By Akiva Palmer
Some people still remember me as Jay Palmer. But to hundreds, maybe even thousands, I was Yaacob Akiva ben Blima. Less than a week ago, you were saying Tehillim for me and for my match, Avraham Baruch ben Tova.
It all started with an e-mail on chol ha’moed Sukkos from my shul. Kneseth Israel, the White Shul in Far Rockaway, is renowned for its TLC–Torah, learning, and chesed–spiritually guided by Rabbi Eytan Feiner, shlita, and Rabbi Motti Neuburger, shlita. Someone from our shul needed a kidney. Sometimes my mouth speaks before my brain processes, and I called right away and asked if I could be the kidney donor. After speaking with Betty Pearlman, (who together with her husband William are tremendous pillars of our community, at the forefront of the needs of the klal), who was the liaison for the recipient’s family, I knew this was the right thing to do.
I was the fourth person on the list. (And I thought I answered the e-mail right away!) After the initial basic blood test, I was found to be incompatible with this recipient. Yes, I know the old joke: “You’re so dumb, you failed your blood test!”
But maybe I would be compatible with someone else? Why should I just stop there? There must be someone out there that I am compatible with who needs a kidney. So after consulting with Rabbi Feiner, I contacted Renewal, where my journey began.
From the first call to Rabbi Chaim Steinmetz, Renewal’s director, I felt I was part of a family that’s kulo chesed. Renewal’s staff and volunteers–the real heroes–dedicate themselves to making a shidduch (a donor match) and saving another life. This world-renowned organization has earned the respect and admiration of every transplant hospital and transplant team, and it’s run al pi da’as Torah, with Rabbi Oelbaum, shlita, at its helm.
What a kiddush Hashem. I never looked back or had any second thoughts.
I just needed to get my family on board. A bit nervous, I mentioned to my eishes chayil, Rochel, with a box of her favorite chocolates in my hands–just as a backup of course–that I wanted to pursue further testing to see if I would qualify as a donor and then to find a matching recipient.
My wife is a true tzaddekes. The real deal. I know what you are thinking, “He’s kind of biased. Of course he thinks his wife is a ba’alas chesed.” Perhaps the plaques from Ohel, Bikur Cholim, and other projects, and the pictures on our mantel of our foster children and now, years later, of their children attest to the type of open home we have been blessed with. She has never said no to someone in need.
The box of chocolates came in handy. But true to her pure, kind neshamah, and putting up with me and my somewhat spontaneous crazy ideas over the years, she not only gave me permission, but in the spirit of k’ish echad, b’lev echad, was extremely proud of my decision.
The testing, you ask? Oy, don’t ask. Extremely thorough. I spent a complete day in the hospital (Mount Sinai, in my case) and went from one department to another for testing–cardiology, nephrology, gastro, CAT scans, psychological testing, sonograms–you name it. So, as this serious tech was giving me a sonogram, he asked me, “Have you ever received a sonogram before?”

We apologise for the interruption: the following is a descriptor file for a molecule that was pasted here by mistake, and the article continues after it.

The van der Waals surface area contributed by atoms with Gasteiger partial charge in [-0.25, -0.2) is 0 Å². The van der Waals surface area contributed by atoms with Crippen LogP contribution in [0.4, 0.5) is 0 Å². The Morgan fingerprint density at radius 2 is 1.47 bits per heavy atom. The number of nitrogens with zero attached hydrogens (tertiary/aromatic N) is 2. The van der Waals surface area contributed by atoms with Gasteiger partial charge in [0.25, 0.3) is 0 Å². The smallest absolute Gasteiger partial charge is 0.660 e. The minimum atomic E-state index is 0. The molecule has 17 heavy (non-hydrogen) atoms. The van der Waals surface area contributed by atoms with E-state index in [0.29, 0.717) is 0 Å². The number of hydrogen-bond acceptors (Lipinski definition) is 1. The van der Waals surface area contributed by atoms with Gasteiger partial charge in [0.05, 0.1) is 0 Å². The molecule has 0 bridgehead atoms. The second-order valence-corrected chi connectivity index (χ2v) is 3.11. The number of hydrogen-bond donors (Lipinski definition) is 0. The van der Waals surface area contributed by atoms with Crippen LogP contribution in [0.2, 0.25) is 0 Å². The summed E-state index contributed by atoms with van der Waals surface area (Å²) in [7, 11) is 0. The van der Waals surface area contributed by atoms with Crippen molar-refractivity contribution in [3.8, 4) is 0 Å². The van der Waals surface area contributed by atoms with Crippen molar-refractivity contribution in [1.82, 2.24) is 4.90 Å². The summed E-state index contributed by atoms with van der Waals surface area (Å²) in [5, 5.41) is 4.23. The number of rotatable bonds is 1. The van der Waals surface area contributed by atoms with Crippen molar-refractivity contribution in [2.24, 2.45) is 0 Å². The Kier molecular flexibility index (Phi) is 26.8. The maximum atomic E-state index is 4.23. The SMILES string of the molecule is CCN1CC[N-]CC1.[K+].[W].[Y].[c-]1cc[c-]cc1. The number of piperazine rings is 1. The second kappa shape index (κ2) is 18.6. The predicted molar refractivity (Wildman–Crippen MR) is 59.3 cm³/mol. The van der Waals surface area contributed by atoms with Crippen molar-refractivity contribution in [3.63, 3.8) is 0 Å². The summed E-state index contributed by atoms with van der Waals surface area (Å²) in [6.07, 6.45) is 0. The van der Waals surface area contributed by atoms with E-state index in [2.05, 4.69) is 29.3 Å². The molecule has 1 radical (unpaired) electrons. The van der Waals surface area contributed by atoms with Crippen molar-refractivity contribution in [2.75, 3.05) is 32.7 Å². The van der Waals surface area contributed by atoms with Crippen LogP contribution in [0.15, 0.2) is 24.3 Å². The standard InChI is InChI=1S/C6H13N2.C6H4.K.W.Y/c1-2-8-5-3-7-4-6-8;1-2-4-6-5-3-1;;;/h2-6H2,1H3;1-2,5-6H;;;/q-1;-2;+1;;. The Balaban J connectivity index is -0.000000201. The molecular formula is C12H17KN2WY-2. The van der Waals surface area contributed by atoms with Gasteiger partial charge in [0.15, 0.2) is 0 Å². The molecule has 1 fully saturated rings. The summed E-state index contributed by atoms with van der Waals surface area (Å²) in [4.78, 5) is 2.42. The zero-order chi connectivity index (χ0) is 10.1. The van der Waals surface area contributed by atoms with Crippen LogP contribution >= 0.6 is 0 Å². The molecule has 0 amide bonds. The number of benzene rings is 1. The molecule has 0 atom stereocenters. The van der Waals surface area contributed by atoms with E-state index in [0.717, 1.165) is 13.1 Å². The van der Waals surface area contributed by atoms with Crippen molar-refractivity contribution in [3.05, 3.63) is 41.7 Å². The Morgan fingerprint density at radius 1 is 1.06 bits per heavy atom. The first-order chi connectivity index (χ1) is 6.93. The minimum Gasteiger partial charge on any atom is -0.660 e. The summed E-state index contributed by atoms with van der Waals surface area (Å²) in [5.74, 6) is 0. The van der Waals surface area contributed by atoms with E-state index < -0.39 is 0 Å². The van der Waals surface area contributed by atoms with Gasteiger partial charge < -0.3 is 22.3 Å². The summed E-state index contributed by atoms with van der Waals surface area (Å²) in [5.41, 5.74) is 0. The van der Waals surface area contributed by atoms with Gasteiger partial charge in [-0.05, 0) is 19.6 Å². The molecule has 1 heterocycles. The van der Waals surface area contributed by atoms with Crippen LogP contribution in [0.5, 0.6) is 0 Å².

“No,” I told him. “Not since the last time I was pregnant.”
Don’t think he found it funny. My friends couldn’t believe that I actually passed the psych part. It was an amazing kiddush Hashem when I told them that I was not giving it to a family member or to someone I knew, what they call an altruistic or Samaritan donor, but just giving it because someone out there is dying and needs one. Once I said that and they saw that I was going through Renewal they dispensed with the rest of the standard questions, like “Why are you really doing this?” or “Did a little voice in your head tell you to do this?” Thank Gâ€‘d, I passed that test.
So after about two months of testing, I got the green light. I only had to do one repeat, and that was when the cardiologist said, “Oh, it’s probably nothing, butÂ .Â .Â .” I think at that point my heart actually did skip a beat. Seeing my obvious fright, she said, “Could be nothing but I saw something and you should come back in a month for another echocardiogram.” So how come when doctors tell you “it’s most likely nothing,” we get the most scared? Anyway, I came back and .Â .Â . it was nothing. She said maybe I had a cold or something and that was the “little” congestion she saw last time. At least my davening improved that month!
Oh, one last test. Being that it was about two months since the initial testing, they had to do a final “cross-matching” test to make sure that both the donor and recipient are still compatible. We both passed, b’H.
Throughout this whole life-changing experience, there have been many opportunities and at the same time obligations of hakarasha’tov. How can I even begin to be makirtov to Hashem, who has always watched over me and kept me b’H healthy enough to be able to perform this awesome mitzvah? My tefillos, especially a new appreciation for the simple yet miraculous tefillashoda’ah of “Asher Yatzar” has and will never be the same. The complexity of the human body and yet at the same time the seemingly natural and normal daily functions are nothing short of a miracle. (U’mafli la’asos.) As we say in Modim D’Rabbanan “Al she’anachnu modim Lach,” we even thank You, Hashem, for granting us the opportunity to thank You. That’s awesome.
So the surgery date was set. February 9, which happened to be my birthday. We invited everyone over for Shabbos on the pretext of my upcoming birthday and my delicious birthday cake. But what should we say?